1. Why do you think the devil opposes God’s work in our lives? In what ways have you noticed the devil’s opposition to God’s work in your life?
  2. Read John 10:10. What are the descriptive terms Jesus uses to describe the devil? What can the devil steal, kill, and destroy in your life?
  3. Read John 8:44. How would you define “the father of lies”? What does that phrase mean to you? How can we accurately identify common lies of the devil in our lives?
  4. Read 2 Corinthians 10:5. Based upon this Scripture, how should we “fight back” against the lies of the devil?

Coming To Terms With It

“Do not lay up for yourselves treasures on earth, where moth and rust destroy and where thieves break in and steal, but lay up for yourselves treasures in heaven, where neither moth nor rust destroys and where thieves do not break in and steal. For where your treasure is, there your heart will be also.” – Matthew 6:19-21.

In his book, Counterfeit Gods, Tim Keller talks about how most people spend their lives trying to make their heart’s fondest dreams come true. Isn’t that what life is all about, “the pursuit of happiness”? We search endlessly for ways to acquire the things we desire, and we are willing to sacrifice much to achieve them. Or, as we were talking about on Sunday, the “it” in our lives. 

In the book, Tim says the following: “The human heart takes good things like a successful career, love, material possessions, even family, and turns them into ultimate things. Our hearts deify them as the center of our lives, because, we think, they can give us significance and security, safety and fulfillment, if we attain them. Anything can serve as a counterfeit god, especially the very best things in life. An idol is something we cannot live without.”

So what is the “it” or “counterfeit god” in your life? The “it” is the idea that the grass is always greener on the other side. It is the thought that we are not content with where we are at in life and the circumstances that God allows to come into our lives. We want more, for more expensive cars and vacations, for that lottery ticket that might give us a big jackpot. We also are looking for better and more favorable circumstances. The “it” or “counterfeit god” keeps us from being satisfied with what life brings our way and with God’s sovereign purpose for our daily lives.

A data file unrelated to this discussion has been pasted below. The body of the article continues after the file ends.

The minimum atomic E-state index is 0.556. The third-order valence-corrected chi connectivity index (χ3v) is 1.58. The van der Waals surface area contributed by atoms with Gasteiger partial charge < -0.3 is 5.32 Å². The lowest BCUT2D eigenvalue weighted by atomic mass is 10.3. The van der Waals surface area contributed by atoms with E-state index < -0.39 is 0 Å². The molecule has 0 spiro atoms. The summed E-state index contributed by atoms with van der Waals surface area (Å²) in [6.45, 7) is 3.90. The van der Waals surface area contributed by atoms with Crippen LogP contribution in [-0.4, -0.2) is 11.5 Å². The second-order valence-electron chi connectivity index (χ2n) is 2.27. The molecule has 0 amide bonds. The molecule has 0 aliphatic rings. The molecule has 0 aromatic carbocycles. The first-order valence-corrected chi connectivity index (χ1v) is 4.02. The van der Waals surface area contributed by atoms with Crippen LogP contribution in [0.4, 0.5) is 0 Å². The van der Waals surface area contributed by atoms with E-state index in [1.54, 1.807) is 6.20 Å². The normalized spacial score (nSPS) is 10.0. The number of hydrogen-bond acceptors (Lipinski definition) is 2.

What is contentment anyway? Philippians 4:11:12 gives the answer:”Not that I am speaking of being in need, for I have learned in whatever situation I am to be content. I know how to be brought low, and I know how to abound. In any and every circumstance, I have learned the secret of facing plenty and hunger, abundance and need.”  Hebrews 13:4 says, “Keep your life free from love of money, and be content with what you have, for he has said, “I will never leave you nor forsake you.”

Everyone is searching for contentment but few actually find it. Paul says that in any and every circumstance he has learned the secret of facing plenty and hunger, abundance and need. I have learned the secret of being content. This idea is directly opposed to how we are conditioned and trained to go after contentment, to search for the “it” which will make us happy. 

Instead of changing our circumstances God changes our hearts so that we can be content in the midst of changing circumstances.

Contentment then does not depend on outward circumstances but rather upon an inward mindset. Contentment is worked from the inside out. The secret to contentment is not in a change of circumstances but a change of heart, a heart fixed on Jesus. 

Discussion Questions:

  1. Is there an “it” or “counterfeit god” in your life?
  2. What gives you contentment? What takes away your contentment?
  3. What can we tell about the kind of relationship people have with God by their level of contentment?
  4. What can you do this week to learn to be more content?